Clear view: the use of sapphire crystal heralds a dazzling new era in fine-watch design

Left, synthetic sapphire in cylindrical ’boules and right, drilling
Left, synthetic sapphire is typically grown in labs in cylindrical 'boules'. Right, drilling is used to cut the sapphire crystal bezel. Courtesy of Hublot
(Image credit: Cedric Widmer)

Richard Mille was a pioneering force in this area of horological design, while MB&F, Greubel Forsey and Hublot are increasingly pushing the boundaries of form and cutting technology. Not only does the use of sapphire crystal result in a visually arresting watch housing, but its toughness is almost unrivalled. ‘It can only be marked by a diamond, so it stays beautifully transparent, without any scratches,’ says Ricardo Guadalupe, Hublot’s CEO.

Synthetic sapphire, the base material, is grown in laboratories using a melted mixture of aluminium oxide that, on cooling, forms crystal cylinders known as ‘boules’. Its scratch resistance makes it popular as a ‘glass’ in industrial design; it is used in barcode scanners, laser rods and new-generation iPhones to protect the camera lens. Watch cases, however, are an entirely different affair, demanding more complicated shapes, water resistance and a fine finish.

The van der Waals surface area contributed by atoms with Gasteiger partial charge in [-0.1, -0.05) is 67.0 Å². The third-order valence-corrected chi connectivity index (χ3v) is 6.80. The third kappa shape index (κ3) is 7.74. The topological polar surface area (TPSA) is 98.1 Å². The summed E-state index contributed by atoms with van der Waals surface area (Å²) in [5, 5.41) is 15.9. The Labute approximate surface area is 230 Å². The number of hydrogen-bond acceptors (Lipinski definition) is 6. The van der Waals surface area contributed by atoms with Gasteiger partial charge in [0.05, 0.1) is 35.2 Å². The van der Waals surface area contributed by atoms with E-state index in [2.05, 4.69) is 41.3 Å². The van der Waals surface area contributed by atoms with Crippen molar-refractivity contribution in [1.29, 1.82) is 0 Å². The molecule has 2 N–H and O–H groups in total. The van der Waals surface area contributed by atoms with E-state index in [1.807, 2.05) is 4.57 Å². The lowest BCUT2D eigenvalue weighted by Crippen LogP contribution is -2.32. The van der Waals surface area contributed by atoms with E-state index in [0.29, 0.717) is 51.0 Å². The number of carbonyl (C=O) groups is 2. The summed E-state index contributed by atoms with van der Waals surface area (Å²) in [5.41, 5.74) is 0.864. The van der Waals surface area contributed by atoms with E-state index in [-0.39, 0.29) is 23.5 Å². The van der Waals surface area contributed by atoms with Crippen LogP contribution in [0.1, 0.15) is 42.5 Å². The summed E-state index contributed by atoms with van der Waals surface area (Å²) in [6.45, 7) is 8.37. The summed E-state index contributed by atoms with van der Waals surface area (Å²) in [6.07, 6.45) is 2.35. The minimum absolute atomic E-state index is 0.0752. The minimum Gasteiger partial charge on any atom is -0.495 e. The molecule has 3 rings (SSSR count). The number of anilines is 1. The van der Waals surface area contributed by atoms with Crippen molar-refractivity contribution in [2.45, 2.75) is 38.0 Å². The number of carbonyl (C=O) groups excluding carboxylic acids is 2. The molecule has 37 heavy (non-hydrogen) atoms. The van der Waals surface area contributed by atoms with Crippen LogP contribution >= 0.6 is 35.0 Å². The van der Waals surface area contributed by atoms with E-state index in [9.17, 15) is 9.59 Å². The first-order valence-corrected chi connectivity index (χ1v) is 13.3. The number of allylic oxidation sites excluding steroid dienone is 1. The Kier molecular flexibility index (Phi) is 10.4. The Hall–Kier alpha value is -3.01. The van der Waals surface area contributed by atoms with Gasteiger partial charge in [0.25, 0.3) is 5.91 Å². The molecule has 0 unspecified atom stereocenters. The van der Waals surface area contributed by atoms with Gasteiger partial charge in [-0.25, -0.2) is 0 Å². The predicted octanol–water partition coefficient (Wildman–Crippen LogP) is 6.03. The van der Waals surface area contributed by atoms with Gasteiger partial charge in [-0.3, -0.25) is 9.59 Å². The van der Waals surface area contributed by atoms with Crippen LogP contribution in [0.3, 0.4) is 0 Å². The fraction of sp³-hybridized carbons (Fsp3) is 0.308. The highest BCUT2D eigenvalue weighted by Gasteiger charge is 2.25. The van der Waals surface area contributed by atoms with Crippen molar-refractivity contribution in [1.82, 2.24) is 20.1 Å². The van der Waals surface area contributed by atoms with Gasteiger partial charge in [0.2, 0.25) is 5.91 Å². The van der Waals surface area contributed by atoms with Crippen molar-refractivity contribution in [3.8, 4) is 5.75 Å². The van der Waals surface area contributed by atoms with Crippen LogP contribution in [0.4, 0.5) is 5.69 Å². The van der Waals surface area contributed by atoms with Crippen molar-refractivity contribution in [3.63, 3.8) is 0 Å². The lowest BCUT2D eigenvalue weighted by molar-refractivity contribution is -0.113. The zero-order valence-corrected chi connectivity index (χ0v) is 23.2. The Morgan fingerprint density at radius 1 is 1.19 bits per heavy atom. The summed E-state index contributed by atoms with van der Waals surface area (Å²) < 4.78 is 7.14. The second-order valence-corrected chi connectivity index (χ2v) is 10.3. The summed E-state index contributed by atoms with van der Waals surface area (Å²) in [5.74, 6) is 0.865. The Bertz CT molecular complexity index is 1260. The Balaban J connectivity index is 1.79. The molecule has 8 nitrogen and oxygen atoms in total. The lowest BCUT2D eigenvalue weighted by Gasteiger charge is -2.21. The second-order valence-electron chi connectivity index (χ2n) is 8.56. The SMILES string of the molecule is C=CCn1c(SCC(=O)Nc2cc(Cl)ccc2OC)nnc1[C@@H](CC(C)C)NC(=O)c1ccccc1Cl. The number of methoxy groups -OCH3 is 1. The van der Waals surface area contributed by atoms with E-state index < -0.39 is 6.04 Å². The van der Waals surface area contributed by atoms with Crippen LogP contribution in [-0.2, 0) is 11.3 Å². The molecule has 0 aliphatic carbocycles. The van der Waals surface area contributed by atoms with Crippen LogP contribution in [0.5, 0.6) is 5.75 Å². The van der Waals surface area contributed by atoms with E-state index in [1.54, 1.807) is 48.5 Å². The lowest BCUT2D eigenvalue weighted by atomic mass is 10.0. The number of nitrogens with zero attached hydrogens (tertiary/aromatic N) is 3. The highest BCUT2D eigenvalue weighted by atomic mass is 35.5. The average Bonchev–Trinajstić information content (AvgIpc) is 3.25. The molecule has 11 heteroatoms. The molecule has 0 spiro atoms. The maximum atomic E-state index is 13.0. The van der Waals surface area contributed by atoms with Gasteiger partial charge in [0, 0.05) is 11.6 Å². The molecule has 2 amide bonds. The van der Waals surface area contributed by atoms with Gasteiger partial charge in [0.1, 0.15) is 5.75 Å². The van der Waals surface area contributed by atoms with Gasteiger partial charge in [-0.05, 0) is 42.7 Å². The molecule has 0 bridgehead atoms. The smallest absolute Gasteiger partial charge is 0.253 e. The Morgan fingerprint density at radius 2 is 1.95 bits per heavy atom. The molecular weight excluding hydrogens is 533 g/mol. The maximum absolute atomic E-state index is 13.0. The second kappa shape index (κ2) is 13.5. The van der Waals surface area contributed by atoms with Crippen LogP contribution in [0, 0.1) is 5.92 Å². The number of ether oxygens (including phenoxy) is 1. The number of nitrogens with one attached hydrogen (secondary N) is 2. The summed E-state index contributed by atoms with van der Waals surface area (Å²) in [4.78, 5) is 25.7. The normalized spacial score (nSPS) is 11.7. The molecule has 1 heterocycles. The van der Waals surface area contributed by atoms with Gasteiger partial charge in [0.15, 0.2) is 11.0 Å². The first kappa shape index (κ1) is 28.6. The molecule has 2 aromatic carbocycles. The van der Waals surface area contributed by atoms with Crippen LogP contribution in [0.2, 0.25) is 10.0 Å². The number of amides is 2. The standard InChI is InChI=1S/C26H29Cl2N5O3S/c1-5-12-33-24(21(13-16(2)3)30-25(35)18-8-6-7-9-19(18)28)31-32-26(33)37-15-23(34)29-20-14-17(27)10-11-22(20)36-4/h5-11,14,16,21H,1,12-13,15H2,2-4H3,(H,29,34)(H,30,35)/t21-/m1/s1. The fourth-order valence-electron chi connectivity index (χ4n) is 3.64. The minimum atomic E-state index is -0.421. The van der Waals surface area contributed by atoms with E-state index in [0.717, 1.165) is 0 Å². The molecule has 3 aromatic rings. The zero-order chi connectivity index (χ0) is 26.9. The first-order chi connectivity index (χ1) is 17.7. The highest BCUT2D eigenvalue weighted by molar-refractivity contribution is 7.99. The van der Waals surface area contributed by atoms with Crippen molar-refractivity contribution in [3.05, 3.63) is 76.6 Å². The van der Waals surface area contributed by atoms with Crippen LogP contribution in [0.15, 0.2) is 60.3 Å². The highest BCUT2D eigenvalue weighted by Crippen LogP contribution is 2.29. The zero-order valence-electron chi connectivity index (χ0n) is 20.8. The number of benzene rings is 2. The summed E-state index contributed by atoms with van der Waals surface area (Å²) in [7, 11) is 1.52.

Sapphire crystal’s extreme hardness is countered by a susceptibility to chipping, cracking or shattering. ‘The manufacturing process is long and complicated,’ Guadalupe says. ‘There can be a lot of breakage, and we need to restart the process many times from the raw material, to have the perfect shape and colour.’

Cutting and shaping a case is a seven-step process. The raw material is cut according to the final product size. It is then ground to the general shape, followed by CNC drilling of the required holes. CNC is used again to cut different case forms. Next, sandblasting finishes the holes, followed by fine polishing and, lastly, final polishing. The time-consuming polishing stages require extremely high-quality diamond powders.

For Hublot’s ‘Big Bang Unico Magic Sapphire’ chronograph, it sought the expertise of a Swiss sapphire crystal specialist, who collaborated with its horological engineers. The titanium screws and crown complement the look. Water-resistant to approximately 100m, with a power reserve of around 72 hours, this limited-edition timepiece has a production run of just 500.

As originally featured in the Precious Index, our new watches and jewellery supplement (see W*218)

Left, polishing and right, ’Big Bang Unico Magic Sapphire

Left, polishing is done with a high-quality diamond powder. Right, the 'Big Bang Unico Magic Sapphire' chronograph with polished sapphire crystal case and bezel, and skeleton dial

(Image credit: TBC)


‘Big Bang Unico Magic Sapphire’, price on request, by Hublot. For more information, visit the Hublot website